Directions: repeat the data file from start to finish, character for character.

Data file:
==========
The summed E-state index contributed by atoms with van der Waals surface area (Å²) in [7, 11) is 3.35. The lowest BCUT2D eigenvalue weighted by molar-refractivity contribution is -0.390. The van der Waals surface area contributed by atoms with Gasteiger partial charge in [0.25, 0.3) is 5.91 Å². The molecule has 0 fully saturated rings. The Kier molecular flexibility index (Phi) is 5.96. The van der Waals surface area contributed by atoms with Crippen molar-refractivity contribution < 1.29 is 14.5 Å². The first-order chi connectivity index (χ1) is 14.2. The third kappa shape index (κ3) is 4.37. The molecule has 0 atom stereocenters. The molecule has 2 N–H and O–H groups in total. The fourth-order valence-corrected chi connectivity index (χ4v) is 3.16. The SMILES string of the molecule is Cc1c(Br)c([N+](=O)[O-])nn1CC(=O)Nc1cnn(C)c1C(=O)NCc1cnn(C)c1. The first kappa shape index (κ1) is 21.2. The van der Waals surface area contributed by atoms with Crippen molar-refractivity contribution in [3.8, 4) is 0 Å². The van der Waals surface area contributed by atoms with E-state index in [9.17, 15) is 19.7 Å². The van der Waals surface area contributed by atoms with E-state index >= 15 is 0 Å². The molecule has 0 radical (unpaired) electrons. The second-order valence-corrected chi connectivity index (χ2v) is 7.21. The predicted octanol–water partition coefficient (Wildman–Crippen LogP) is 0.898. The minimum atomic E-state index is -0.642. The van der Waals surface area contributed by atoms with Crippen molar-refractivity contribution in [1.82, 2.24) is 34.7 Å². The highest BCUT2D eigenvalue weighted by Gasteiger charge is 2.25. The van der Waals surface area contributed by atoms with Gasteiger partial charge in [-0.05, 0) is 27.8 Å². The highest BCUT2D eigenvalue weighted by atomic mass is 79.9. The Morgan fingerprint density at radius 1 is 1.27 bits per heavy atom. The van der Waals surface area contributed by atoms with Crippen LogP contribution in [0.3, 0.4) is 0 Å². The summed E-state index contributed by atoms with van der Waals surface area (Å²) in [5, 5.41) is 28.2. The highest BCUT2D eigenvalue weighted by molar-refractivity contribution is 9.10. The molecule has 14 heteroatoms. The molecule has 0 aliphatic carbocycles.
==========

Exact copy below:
The summed E-state index contributed by atoms with van der Waals surface area (Å²) in [7, 11) is 3.35. The lowest BCUT2D eigenvalue weighted by molar-refractivity contribution is -0.390. The van der Waals surface area contributed by atoms with Gasteiger partial charge in [0.25, 0.3) is 5.91 Å². The molecule has 0 fully saturated rings. The Kier molecular flexibility index (Phi) is 5.96. The van der Waals surface area contributed by atoms with Crippen molar-refractivity contribution < 1.29 is 14.5 Å². The first-order chi connectivity index (χ1) is 14.2. The third kappa shape index (κ3) is 4.37. The molecule has 0 atom stereocenters. The molecule has 2 N–H and O–H groups in total. The fourth-order valence-corrected chi connectivity index (χ4v) is 3.16. The SMILES string of the molecule is Cc1c(Br)c([N+](=O)[O-])nn1CC(=O)Nc1cnn(C)c1C(=O)NCc1cnn(C)c1. The first kappa shape index (κ1) is 21.2. The van der Waals surface area contributed by atoms with Crippen molar-refractivity contribution in [3.8, 4) is 0 Å². The van der Waals surface area contributed by atoms with E-state index in [9.17, 15) is 19.7 Å². The van der Waals surface area contributed by atoms with E-state index >= 15 is 0 Å². The molecule has 0 radical (unpaired) electrons. The second-order valence-corrected chi connectivity index (χ2v) is 7.21. The predicted octanol–water partition coefficient (Wildman–Crippen LogP) is 0.898. The minimum atomic E-state index is -0.642. The van der Waals surface area contributed by atoms with Crippen molar-refractivity contribution in [1.82, 2.24) is 34.7 Å². The highest BCUT2D eigenvalue weighted by Gasteiger charge is 2.25. The van der Waals surface area contributed by atoms with Gasteiger partial charge in [-0.05, 0) is 27.8 Å². The highest BCUT2D eigenvalue weighted by atomic mass is 79.9. The Morgan fingerprint density at radius 1 is 1.27 bits per heavy atom. The van der Waals surface area contributed by atoms with Crippen LogP contribution in [0.3, 0.4) is 0 Å². The summed E-state index contributed by atoms with van der Waals surface area (Å²) in [5, 5.41) is 28.2. The highest BCUT2D eigenvalue weighted by molar-refractivity contribution is 9.10. The molecule has 14 heteroatoms. The molecule has 0 aliphatic carbocycles.